It’s fine if you don’t like Cher. And there’s something to be said for questioning gay diva worship and drag performance (even Harris thinks that, rather than being a transgressive force which questions gender roles, drag queens, by exaggerating and codifying femininity as an over-the-top cartoon, actually reinforce them).

But forgive me if I don’t take your feminist warrior stance very seriously when you’ve made a career of writing mean-spirited cut-ups of celebrities, mostly females.

Divas may be no friend of women, but neither is Lynn Crosbie.

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Not about the World Cup

Although I may start rooting for the French team just for kicks: I love how their melodramatic theatrics have turned them into the ultimate stereotypes.

And speaking of stereotypes,

I love musicals. I grew up on Singing’ in the Rain and That’s Entertainment! (parts I, II and III). In first year I read the Judy Garland biography Get Happy and connected her ‘singing through the tears’ emotionalism with my romantic disappointments. I always have ‘The Man that Got Away’ playing somewhere in my brain on a continuous loop. During my Masters, I discovered academics who shared my obsession: finding Incongruous Entertainment: Camp, Cultural Value and the MGM Musical by Steven Cohen in Robarts library sent me into giggly fits of delight.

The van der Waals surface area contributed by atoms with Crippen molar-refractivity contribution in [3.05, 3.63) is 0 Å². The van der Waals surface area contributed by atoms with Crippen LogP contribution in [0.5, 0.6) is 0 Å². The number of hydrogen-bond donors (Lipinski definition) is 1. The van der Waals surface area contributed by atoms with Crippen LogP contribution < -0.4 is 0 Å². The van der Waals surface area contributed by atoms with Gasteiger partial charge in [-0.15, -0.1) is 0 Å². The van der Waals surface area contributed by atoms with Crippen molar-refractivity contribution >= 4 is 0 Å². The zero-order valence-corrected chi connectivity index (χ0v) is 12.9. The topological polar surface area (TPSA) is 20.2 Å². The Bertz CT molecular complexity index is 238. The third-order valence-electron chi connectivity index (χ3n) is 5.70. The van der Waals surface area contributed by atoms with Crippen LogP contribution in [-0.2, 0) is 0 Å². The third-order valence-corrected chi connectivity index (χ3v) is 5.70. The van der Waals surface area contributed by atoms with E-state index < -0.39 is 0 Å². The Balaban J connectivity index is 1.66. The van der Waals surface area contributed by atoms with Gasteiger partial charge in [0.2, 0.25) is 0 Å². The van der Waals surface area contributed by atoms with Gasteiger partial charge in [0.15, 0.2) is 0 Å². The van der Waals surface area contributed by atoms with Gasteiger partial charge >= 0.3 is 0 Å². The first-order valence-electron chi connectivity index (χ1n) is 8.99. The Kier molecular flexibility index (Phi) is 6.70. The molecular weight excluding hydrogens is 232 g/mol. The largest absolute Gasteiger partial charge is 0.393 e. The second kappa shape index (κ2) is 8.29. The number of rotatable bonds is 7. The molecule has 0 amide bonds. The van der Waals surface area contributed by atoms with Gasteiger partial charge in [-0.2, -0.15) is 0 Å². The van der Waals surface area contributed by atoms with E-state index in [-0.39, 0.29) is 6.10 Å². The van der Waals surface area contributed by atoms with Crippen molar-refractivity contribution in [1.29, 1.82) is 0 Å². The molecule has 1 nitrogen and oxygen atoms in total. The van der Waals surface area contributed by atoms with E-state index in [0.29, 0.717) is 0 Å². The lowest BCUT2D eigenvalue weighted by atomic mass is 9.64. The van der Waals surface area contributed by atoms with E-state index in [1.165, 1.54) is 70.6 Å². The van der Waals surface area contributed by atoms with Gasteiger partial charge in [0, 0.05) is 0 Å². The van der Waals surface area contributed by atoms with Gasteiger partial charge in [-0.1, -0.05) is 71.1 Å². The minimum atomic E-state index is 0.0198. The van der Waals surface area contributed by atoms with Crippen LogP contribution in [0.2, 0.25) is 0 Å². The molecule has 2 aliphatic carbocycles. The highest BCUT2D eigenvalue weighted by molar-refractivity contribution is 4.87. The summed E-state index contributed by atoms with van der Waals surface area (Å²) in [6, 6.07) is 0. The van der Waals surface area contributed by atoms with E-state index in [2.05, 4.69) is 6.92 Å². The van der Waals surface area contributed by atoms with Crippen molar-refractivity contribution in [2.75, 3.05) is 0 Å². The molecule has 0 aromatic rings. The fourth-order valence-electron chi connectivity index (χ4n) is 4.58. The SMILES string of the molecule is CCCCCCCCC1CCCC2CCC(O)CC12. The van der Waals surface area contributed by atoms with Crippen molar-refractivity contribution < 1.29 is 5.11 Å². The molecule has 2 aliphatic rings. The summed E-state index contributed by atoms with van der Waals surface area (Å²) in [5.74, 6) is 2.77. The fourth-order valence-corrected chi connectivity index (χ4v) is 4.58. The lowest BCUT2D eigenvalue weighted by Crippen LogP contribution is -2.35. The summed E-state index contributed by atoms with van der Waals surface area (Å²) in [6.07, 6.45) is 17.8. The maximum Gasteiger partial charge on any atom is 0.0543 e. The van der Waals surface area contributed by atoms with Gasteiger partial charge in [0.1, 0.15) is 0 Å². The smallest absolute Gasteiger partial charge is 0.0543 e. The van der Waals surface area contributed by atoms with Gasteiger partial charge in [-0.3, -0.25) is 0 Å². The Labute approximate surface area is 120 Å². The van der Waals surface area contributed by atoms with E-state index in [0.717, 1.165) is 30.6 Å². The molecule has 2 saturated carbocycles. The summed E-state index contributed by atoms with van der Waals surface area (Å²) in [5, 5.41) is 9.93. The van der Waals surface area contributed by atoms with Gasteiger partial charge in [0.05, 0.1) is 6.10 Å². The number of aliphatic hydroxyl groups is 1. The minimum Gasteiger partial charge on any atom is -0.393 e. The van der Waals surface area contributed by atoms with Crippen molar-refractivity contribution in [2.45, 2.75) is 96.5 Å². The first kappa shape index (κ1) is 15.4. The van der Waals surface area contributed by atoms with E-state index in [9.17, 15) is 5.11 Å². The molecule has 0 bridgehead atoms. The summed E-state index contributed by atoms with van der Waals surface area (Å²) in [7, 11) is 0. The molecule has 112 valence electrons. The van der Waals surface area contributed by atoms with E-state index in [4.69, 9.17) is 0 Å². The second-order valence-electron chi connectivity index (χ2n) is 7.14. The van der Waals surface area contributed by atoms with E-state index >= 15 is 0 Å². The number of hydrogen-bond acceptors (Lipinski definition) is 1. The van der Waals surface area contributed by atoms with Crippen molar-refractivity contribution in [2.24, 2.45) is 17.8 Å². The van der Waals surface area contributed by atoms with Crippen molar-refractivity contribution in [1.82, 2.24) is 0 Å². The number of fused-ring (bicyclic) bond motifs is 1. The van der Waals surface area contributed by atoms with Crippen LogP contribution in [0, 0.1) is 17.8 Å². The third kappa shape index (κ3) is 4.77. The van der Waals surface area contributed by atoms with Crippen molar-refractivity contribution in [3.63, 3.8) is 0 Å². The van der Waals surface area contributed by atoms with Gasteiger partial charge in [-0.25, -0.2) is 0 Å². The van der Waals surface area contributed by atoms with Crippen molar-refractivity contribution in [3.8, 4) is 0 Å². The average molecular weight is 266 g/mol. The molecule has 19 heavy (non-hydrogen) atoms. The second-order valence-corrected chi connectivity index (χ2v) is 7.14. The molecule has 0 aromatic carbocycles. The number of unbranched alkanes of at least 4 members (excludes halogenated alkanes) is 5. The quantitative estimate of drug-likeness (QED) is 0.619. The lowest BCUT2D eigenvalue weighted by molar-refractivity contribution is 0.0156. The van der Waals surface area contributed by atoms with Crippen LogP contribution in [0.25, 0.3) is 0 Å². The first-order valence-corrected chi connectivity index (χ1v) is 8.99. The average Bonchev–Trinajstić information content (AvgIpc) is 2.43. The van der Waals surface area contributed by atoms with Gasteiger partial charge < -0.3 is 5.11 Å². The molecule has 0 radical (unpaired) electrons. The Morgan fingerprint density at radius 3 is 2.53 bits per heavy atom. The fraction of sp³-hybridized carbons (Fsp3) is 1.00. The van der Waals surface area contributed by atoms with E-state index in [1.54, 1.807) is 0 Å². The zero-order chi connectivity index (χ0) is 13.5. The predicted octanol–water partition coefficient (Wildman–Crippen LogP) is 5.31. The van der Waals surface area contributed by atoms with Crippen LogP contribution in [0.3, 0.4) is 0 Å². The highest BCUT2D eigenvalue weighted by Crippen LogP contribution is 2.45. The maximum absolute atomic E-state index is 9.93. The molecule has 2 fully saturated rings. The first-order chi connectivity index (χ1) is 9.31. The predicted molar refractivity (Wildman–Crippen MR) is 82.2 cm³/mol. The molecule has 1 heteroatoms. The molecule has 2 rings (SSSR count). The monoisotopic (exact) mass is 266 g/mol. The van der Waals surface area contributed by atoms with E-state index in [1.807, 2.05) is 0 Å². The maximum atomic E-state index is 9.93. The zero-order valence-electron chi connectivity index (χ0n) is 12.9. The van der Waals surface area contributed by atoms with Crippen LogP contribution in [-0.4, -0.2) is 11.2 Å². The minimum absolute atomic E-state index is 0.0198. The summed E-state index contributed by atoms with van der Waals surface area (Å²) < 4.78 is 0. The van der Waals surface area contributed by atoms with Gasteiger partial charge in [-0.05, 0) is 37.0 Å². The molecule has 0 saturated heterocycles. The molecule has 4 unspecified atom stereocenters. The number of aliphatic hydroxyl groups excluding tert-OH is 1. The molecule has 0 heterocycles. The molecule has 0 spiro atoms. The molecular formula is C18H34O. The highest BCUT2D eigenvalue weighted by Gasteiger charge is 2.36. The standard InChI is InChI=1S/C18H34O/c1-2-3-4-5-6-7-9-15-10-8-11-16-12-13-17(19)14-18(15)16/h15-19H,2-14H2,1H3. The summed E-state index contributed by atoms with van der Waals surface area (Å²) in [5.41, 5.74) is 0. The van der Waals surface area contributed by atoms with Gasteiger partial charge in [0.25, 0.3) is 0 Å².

But, somehow, I had missed Gypsy. The 1962 movie, based on the 1959 Broadway show, was a huge hit when it came out and thought of as the definitive backstage musical, and arguably one of the best. It recounts the rise to fame of real-life actress and burlesque stripper Gypsy Rose Lee, pushed into showbiz by her mother, Mama Rose, the ultimate stage mom.